Cameron Kinley “speechless” over Navy’s refusal to let him pursue an NFL career

COLLEGE FOOTBALL: AUG 31 Holy Cross at Navy
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Despite signing as an undrafted rookie with the Buccaneers, Cameron Kinley won’t be given a chance to play in the NFL. A cornerback who played his college football at Navy, was informed this week that he will be required to go directly into military service. Kinley still doesn’t know why.

“I was given no explanation and I was told that there is no appeal process,” Kinley said on The Dan Patrick Show. “I just want to get my story out there because I feel like it needs to be heard.”

The Pentagon has allowed other service academy graduates to defer their active military service to pursue professional sports careers, but Kinley said he’s not expecting anyone to tell him why he’s being treated differently.

“That’s kind of the business that we’re in in the military. I’m not owed an explanation,” Kinley said. “The acting secretary of the Navy, it was up to his discretion.”

Kinley said it was his childhood dream to play in the NFL.

“I’m speechless,” Kinley said. “I felt like I had a piece of me taken away.”

Kinley made clear that he does want to serve in the Navy, but he hoped the same allowances that have been extended to other pro athletes would be extended to him.

“The common misconception is that I don’t want to serve and that’s never been the case,” Kinley said. “I just felt like I had the opportunity to do both and I don’t see why I’m not able to.”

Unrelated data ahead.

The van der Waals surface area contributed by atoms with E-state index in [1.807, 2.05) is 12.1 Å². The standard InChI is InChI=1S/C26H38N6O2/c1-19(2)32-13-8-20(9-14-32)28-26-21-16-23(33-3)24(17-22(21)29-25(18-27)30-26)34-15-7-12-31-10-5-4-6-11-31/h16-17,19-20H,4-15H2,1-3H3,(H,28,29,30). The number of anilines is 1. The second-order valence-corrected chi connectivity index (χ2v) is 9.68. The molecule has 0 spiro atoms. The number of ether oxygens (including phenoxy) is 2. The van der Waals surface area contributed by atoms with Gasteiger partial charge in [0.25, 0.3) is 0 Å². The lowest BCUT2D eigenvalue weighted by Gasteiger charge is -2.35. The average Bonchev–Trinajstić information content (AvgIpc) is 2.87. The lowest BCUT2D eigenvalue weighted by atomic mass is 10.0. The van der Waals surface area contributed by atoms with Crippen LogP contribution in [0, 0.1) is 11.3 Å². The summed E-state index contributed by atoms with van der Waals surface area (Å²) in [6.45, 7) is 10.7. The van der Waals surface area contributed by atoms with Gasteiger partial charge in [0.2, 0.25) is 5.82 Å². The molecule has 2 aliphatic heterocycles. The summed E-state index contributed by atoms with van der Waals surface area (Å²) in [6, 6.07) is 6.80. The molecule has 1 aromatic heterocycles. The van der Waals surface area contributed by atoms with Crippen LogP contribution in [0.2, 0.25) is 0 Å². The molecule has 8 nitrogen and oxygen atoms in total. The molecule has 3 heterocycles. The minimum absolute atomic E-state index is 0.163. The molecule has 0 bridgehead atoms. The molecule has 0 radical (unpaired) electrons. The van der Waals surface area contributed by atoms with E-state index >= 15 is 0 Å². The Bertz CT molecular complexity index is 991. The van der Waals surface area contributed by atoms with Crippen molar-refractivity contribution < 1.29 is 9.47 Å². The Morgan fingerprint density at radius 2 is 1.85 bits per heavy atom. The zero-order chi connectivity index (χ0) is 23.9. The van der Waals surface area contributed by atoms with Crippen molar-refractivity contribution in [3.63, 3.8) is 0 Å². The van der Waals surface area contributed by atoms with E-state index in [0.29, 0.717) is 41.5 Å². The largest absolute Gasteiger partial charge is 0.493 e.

34 responses to “Cameron Kinley “speechless” over Navy’s refusal to let him pursue an NFL career

  1. I feel sorry for him and hope that this situation is rectified. If he was trying to avoid his service entirely then I would agree with the Navy’s decision, but he’s simply trying to defer his service until a later date. He can serve in the Navy all his life; his window of opportunity to play in the NFL is only going to be open for a few years.

  2. As a former Navy guy I have seen lots of benefit from allowing its young stars play professional ball and then serve. It’s a great endorsement of the service and the education and opportunity it provides, and frankly the military gets a more rounded and mature officer in return. No, I do not agree with this decision at all. Like a previous poster, I would feel different if the man didn’t actually want to serve. But part of the reason I got out is that the military can be a little too black and white, even for an officer. The world doesn’t work that way.

    Neither does war btw.

  3. Not easy to understand why the Navy let Malcom Perry defer, but not this guy. Plus I understand he is president of his class, so clearly he’s got a lot on the ball.

  4. This is the army, Mister Jones
    No private rooms or telephones
    You had your breakfast in bed before
    But you won’t have it there any more

  5. Uh, what was the deal he signed up for? This isn’t Arkansas, it’s the Naval academy.

  6. The US military is essentially a giant jobs program, but this is extremely weird, even for them.

  7. I served 27 years in the Navy. I retired as a Master Chief. The young ensign, with all due respect, needs to grow up. You do not always get what you want. If playing in the NFL was one of his dreams, he needed to determine what was important to him, earlier, serving in the Navy or playing ball. It is nice to do both, but often in life you have decide what means more to you. His request was denied. His only response is “Aye, sir.” It is much too bad he believes he is owed a reason.

  8. Here’s hoping that Thomas W. Harper, Acting Secretary, quickly changes his mind